D.C. Circuit Rejects Restitution Order Under MVRA In Sentencing For Copyright Infringement

Posted On Tuesday, November 13, 2012
By: James W. Kraus

On November 9, 2012, The U.S. Court of Appeals for the District of Columbia Circuit vacated a restitution order by the U.S. District Court for the District of Columbia in a copyright infringement case, finding that the government failed to offer evidence of the victim’s (Adobe Systems, Inc.) actual loss, instead offering evidence only of defendant’s gain.  U.S. v. Fair, No. 1:09-cr-00089-1, slip. op. (D.C. Cir., November 9, 2012). 

Gregory Fair entered a plea of guilty to copyright infringement, 17 U.S. § 506(a), 18 U.S.C. § 2319, and mail fraud, 18 U.S.C. § 1341, acknowledging a criminal scheme that involved high-volume sales of pirated Adobe Systems’ software on eBay.  He admitted that he received approximately $1.4 million from his sales of pirated software on eBay.  The plea agreement stated, for purposes of calculating the offense levels, that “the infringement amount” was greater than $400,000, but less than $1 million.  As part of his agreement to plead guilty, Mr. Fair acknowledged that the Mandatory Victims Restitution Act (MVRA), 18 U.S.C. §3663(A), mandated restitution.  The agreement, however,  did not specify an agreed-to amount.

At sentencing, the government provided a spreadsheet that showed over 7,000 sales with total sales revenue of $767,465.99, which the government advanced as “a reasonable calculation of the restitution.”  Slip. op. 3.  Fair argued that restitution under the MVRA must take the form of “actual loss” to the victim, which cannot be equated to intended loss or gain by the defendant.  He further argued that the government had offered no proof of any actual loss by [the victim], Adobe Systems.  Id.  The district court sentenced Fair to 41 months imprisonment, three years supervised release and ordered him to pay Adobe Systems restitution of $743,098.99, an amount representing the total sales listed on the spreadsheet ($767,465.99), less the forfeited funds turned over to Adobe Systems by the Postal Inspection Service ($24,367.00).

Mr. Fair challenged the restitution order on appeal, arguing that the government had failed to prove any actual loss to Adobe Systems, Inc.  In laying the groundwork for its decision, the D.C. Circuit indicated that circuit courts of appeals are in general agreement that the defendant’s gain is not an appropriate measure of the victim’s actual loss in MVRA calculation, citing U.S. v. Zangari, 677 F.3d 86, 92-93 (2nd Cir. 2006); U.S. v. Arlege, 553 F.3d 881, 889 (5th Cir. 2008); U.S. v. Chalupnik, 514 F.3d 748, 754 (8th Cir. 2008); United States v. Galloway, 509 F.3d 1246, 1253 (10th Cir. 2007); U.S. v. Kuo, 620 F.3d 1158, 1164-65 (9th Cir. 2010); U.S. v. Harvey, 532 F.3d 326, 341 (4th Cir. 2008); and U.S. v. Badaracco, 954 F.2d 928, 942-43 (3rd Cir. 1992).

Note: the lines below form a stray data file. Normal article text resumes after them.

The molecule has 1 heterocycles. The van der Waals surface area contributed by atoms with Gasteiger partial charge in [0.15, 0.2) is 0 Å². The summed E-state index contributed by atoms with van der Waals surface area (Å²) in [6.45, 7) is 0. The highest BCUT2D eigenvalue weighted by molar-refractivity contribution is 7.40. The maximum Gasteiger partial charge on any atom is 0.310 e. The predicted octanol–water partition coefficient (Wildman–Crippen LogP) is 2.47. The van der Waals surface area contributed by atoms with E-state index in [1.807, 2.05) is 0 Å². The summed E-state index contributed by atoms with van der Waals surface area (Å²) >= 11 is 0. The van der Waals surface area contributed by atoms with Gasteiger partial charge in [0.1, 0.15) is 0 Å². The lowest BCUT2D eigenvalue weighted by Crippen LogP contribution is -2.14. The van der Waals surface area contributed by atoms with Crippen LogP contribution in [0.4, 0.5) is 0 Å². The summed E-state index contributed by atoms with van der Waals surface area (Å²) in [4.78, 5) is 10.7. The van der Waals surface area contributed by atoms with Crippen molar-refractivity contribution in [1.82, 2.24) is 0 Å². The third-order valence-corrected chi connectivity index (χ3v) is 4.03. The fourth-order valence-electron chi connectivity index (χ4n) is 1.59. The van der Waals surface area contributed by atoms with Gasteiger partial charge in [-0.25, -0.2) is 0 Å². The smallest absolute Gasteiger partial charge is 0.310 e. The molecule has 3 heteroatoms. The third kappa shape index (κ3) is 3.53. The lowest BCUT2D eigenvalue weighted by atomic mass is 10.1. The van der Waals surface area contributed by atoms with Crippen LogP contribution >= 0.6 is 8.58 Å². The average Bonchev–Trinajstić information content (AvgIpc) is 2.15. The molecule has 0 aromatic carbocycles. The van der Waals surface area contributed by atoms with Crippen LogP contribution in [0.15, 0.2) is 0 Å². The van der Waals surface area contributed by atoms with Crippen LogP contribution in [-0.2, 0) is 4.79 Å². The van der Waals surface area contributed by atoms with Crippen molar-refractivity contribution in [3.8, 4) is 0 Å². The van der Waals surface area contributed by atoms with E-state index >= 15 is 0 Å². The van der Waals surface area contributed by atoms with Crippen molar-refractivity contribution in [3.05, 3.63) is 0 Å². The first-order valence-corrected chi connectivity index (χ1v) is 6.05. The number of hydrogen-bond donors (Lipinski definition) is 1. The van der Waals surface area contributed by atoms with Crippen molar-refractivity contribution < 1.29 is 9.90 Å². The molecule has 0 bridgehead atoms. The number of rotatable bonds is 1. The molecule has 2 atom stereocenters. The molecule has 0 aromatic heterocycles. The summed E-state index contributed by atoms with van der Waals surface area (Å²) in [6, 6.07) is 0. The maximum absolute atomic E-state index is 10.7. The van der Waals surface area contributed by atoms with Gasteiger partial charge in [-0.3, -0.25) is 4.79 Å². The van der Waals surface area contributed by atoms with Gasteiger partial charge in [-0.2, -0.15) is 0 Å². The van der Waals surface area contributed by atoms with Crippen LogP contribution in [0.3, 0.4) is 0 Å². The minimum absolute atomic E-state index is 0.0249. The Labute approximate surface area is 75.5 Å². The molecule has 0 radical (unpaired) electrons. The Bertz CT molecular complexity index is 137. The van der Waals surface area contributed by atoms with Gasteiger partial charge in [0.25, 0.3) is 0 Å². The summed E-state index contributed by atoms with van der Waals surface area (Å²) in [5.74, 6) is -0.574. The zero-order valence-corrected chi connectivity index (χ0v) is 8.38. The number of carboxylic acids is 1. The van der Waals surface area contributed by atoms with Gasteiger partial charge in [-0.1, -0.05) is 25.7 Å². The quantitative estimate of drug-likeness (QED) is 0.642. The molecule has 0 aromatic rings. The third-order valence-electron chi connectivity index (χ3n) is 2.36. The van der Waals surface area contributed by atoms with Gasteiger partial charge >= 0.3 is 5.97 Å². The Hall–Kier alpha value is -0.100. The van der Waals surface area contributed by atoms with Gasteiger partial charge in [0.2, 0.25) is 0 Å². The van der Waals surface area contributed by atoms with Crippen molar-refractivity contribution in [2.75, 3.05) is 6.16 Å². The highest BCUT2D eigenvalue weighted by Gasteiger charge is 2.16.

The Court then joined those Circuit Courts of Appeals in holding that in ordering restitution pursuant to the MVRA, the district court may not substitute a defendant’s ill-gotten gains for the victim’s actual, provable loss.  It added that victims of crime may achieve disgorgement of profits and ill-gotten gains through other statutory and civil recovery mechanisms.  Slip. op. 9.

The Court found that in cases involving copyright infringement and fraudulent sales, the victim’s actual loss typically equates to the profit the victim lost on the sales that were diverted from the victim as a result of the defendant’s infringing sales.  Slip op. 10.  It added that the actual loss to the displaced (authentic) seller is the profit loss from the displaced sales – not the retail value of the goods that would have been sold.  It found that, in ordering Fair to pay restitution to Adobe Systems equivalent to his sales revenue, the district court abused its discretion because the government failed to present evidence from which the district court could either determine Adobe Systems’ actual loss or find that Fair’s gain was a reasonable measure of that loss.  In making its decision, the Court found that the government had blurred the line between the “infringement amount” calculated under the sentencing guidelines §2B5.3 in criminal copyright cases, which is derived by multiplying the retail value of the infringed or infringing items by the quantity of infringing items, and the restitution amount calculated under the MVRA, which must reflect the actual provable loss to the victim.

In vacating the restitution order of the district court, the Court also rejected the government’s alternative argument that the matter be remanded to the District court so that it could present additional evidence regarding the loss to Adobe Systems, Inc.